Was this review helpful to you? Yes No


4 of 7 people found the following review helpful
4.0 out of 5 stars You will either go with your heart or your head on this film, 20 Feb 2004
By 
Lawrance M. Bernabo (The Zenith City, Duluth, Minnesota) - See all my reviews
(HALL OF FAME REVIEWER)    (VINE VOICE)   
This review is from: I Am Sam [DVD] [2002] (DVD)
How you end up feeling about "I Am Sam" is going to come down to which wins out, your heart or your head, because those two parts are not going to agree. In this 2001 film from director Jessie Nelson a mentally retarded man, Sam Dawson (Sean Penn) has to fight for custody of his bright 7-year-old daughter, Lucy Diamond Dawson (Dakota Fanning), with help from a cold-hearted lawyer, Rita Harrison (Michelle Pfeiffer). The state of California, represented by Richard Schiff as Turner, is concerned because Lucy is now smarter than her father and needs smarter parents (this seems a dangerous precedent to me, but you know what California law is like).
This film knows how to manipulate the heartstrings big time, starting when young Lucy asks her daddy why he is different from the other daddies and refuses to read any book that her father cannot read. Then we get to the point where the System, in its infinite wisdom, takes the little girl away from her father. When that happens we do not hear her screams, just the music turned up load, which reminded me of the extreme pathos of that same scene in Chaplin's "The Kid," where not hearing Jackie Coogan scream for his dad did not matter. Meanwhile, there is the whole bit as Sam wears down super lawyer Rita and gets her to remember that family might be as important as work. In the beginning Rita is basically shamed into taking on Sam's case, but in the end she is emotionally involved in the case and the life of her client. All that matters is reuniting father and daughter.
But the brain keeps asking some key questions about what is happening here. First, why did the State wait until this point to question Sam's parenting? The concern here is never about Lucy's safety with her father, but her desire to keep learning now that she is smarter than Sam. Second, if Lucy had been of average intelligence and not a cute little blonde kid if the State would have found her a wonderful foster home with Randy (Laura Dern) and her husband? I am inclined to think probably not. Third, why are the Department of Children and Family Services lawyers portrayed as villains? Every thing Turner says is true and he repeatedly makes it clear that his intention is the welfare of the child. He is talking practical realities and not abstract ideals.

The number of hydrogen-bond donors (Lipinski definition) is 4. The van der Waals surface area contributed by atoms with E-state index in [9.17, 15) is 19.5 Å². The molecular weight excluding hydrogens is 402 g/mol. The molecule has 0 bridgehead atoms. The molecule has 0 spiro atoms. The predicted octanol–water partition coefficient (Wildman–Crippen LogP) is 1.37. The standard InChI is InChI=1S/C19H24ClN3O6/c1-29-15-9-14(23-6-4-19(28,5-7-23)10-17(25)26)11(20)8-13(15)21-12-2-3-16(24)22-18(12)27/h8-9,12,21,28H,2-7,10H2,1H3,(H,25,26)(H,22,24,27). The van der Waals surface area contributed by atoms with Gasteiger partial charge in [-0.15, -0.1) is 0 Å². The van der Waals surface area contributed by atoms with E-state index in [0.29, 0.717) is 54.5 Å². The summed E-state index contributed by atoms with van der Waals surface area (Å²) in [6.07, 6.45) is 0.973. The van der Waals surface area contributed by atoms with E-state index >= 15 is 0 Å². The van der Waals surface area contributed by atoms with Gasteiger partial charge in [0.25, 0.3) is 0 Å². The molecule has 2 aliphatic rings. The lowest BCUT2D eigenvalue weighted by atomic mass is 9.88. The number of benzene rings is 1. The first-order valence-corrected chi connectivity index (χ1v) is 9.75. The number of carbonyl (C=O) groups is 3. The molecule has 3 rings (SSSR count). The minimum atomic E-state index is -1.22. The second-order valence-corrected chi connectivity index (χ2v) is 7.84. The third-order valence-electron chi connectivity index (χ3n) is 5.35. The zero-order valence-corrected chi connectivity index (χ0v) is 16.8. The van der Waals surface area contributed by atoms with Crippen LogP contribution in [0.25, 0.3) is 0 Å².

Twice in "I Am Sam" the film echoes the famous child custody film "Kramer vs. Kramer." The first time the moment sneaks up on the audience, as well as most of the characters, and it signals a reversal in Sam's fortunes. In fact, the next time I am reminded of the other film it again signals a reversal in Sam's fortunes, and that was the point at which the head shoved the heart aside and rendered its final verdict on this film. I was not all that impressed with the rabbit coming out of the hat the first time around, and even less so the second time.
As for Penn's performance, I can see why he was nominated for an Academy Award given the propensity to give the Oscar to actors portraying handicapped individuals (Cliff Robertson in "Charly," Hoffman in "Rain Man," Geoffrey Rush in "Shine"). But I have to admit that such mannered performances next strike me as being as finally nuanced as other great acting performance. Still, he is good, and the scenes between him and Fanning sparkle.
Half the film is scored to covers of Beatles songs by Sarah McLachlan, Eddie Vedder and others, which makes for an interesting soundtrack album. Ultimately, I decided to split the difference between the ranks given by the head and the heart on this one because I did enjoy it, even as I complained bitterly about all the problems I saw in "I Am Sam." I embrace my contradictions, even in print and for public consumption. You are lucky; I was about to launch into "Heart Five, Head Three" inspired by "A Chorus Line."
Help other customers find the most helpful reviews 
Was this review helpful to you? Yes No


6 of 11 people found the following review helpful
3.0 out of 5 stars I Am Sam, 28 Nov 2005
By 
Rich Milligan (Thatcham, Berkshire) - See all my reviews
This review is from: I Am Sam [DVD] [2002] (DVD)
“I am Sam” has been such a difficult film to review because although it contains some of the finest pieces of acting I have seen in a long time and overall the film’s message is a very laudable one (if a little misguided), by the end of the film I felt so absolutely manipulated that I can’t help but criticise certain aspects of the film.
Sam Dawson is a mentally handicapped adult who as the result of a casual one night stand is left caring for his baby daughter who he names Lucy Diamond Dawson, after The Beatles song. Sam struggles through the first seven years of Lucy’s life with the help of his agoraphobic neighbour and the aid of his gang of disabled friends.